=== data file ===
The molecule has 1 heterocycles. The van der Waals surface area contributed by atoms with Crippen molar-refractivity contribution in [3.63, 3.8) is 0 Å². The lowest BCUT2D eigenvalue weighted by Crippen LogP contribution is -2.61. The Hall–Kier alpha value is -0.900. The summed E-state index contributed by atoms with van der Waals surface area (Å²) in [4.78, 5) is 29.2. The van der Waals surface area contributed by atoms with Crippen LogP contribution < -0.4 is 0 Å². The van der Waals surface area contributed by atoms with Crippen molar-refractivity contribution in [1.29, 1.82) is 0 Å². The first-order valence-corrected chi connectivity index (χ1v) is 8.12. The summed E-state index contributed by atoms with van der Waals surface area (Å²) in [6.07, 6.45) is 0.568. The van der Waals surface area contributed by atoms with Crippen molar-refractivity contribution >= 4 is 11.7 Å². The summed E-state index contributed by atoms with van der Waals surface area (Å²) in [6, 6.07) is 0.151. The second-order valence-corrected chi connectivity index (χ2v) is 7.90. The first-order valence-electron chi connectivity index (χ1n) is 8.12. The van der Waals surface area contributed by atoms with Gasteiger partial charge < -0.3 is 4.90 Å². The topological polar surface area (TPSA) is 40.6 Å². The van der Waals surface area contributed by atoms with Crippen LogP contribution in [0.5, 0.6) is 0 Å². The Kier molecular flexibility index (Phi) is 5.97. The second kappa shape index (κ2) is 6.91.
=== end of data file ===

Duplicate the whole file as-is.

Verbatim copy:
The molecule has 1 heterocycles. The van der Waals surface area contributed by atoms with Crippen molar-refractivity contribution in [3.63, 3.8) is 0 Å². The lowest BCUT2D eigenvalue weighted by Crippen LogP contribution is -2.61. The Hall–Kier alpha value is -0.900. The summed E-state index contributed by atoms with van der Waals surface area (Å²) in [4.78, 5) is 29.2. The van der Waals surface area contributed by atoms with Crippen LogP contribution < -0.4 is 0 Å². The van der Waals surface area contributed by atoms with Crippen molar-refractivity contribution in [1.29, 1.82) is 0 Å². The first-order valence-corrected chi connectivity index (χ1v) is 8.12. The summed E-state index contributed by atoms with van der Waals surface area (Å²) in [6.07, 6.45) is 0.568. The van der Waals surface area contributed by atoms with Crippen molar-refractivity contribution >= 4 is 11.7 Å². The summed E-state index contributed by atoms with van der Waals surface area (Å²) in [6, 6.07) is 0.151. The second-order valence-corrected chi connectivity index (χ2v) is 7.90. The first-order valence-electron chi connectivity index (χ1n) is 8.12. The van der Waals surface area contributed by atoms with Gasteiger partial charge < -0.3 is 4.90 Å². The topological polar surface area (TPSA) is 40.6 Å². The van der Waals surface area contributed by atoms with Crippen LogP contribution in [0.5, 0.6) is 0 Å². The Kier molecular flexibility index (Phi) is 5.97. The second kappa shape index (κ2) is 6.91.